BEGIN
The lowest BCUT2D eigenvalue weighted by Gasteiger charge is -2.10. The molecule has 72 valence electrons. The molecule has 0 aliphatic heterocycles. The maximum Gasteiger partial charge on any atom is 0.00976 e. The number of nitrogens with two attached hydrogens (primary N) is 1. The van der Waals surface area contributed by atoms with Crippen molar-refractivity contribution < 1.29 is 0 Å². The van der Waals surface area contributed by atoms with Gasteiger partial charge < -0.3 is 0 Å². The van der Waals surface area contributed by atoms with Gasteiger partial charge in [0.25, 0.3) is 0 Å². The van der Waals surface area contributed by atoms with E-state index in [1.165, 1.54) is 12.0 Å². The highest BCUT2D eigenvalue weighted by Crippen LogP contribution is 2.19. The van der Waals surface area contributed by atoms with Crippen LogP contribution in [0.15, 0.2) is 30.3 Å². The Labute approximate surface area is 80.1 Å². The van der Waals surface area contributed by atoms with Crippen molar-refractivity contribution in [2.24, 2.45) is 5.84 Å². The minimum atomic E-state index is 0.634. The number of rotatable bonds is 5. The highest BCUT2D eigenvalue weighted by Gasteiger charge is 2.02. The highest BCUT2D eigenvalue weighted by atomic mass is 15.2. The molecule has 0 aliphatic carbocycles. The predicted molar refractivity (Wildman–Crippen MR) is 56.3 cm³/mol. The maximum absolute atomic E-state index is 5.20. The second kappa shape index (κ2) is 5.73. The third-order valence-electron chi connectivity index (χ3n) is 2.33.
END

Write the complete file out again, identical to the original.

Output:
The lowest BCUT2D eigenvalue weighted by Gasteiger charge is -2.10. The molecule has 72 valence electrons. The molecule has 0 aliphatic heterocycles. The maximum Gasteiger partial charge on any atom is 0.00976 e. The number of nitrogens with two attached hydrogens (primary N) is 1. The van der Waals surface area contributed by atoms with Crippen molar-refractivity contribution < 1.29 is 0 Å². The van der Waals surface area contributed by atoms with Gasteiger partial charge < -0.3 is 0 Å². The van der Waals surface area contributed by atoms with Gasteiger partial charge in [0.25, 0.3) is 0 Å². The van der Waals surface area contributed by atoms with E-state index in [1.165, 1.54) is 12.0 Å². The highest BCUT2D eigenvalue weighted by Crippen LogP contribution is 2.19. The van der Waals surface area contributed by atoms with Crippen LogP contribution in [0.15, 0.2) is 30.3 Å². The Labute approximate surface area is 80.1 Å². The van der Waals surface area contributed by atoms with Crippen molar-refractivity contribution in [2.24, 2.45) is 5.84 Å². The minimum atomic E-state index is 0.634. The number of rotatable bonds is 5. The highest BCUT2D eigenvalue weighted by Gasteiger charge is 2.02. The highest BCUT2D eigenvalue weighted by atomic mass is 15.2. The molecule has 0 aliphatic carbocycles. The predicted molar refractivity (Wildman–Crippen MR) is 56.3 cm³/mol. The maximum absolute atomic E-state index is 5.20. The second kappa shape index (κ2) is 5.73. The third-order valence-electron chi connectivity index (χ3n) is 2.33.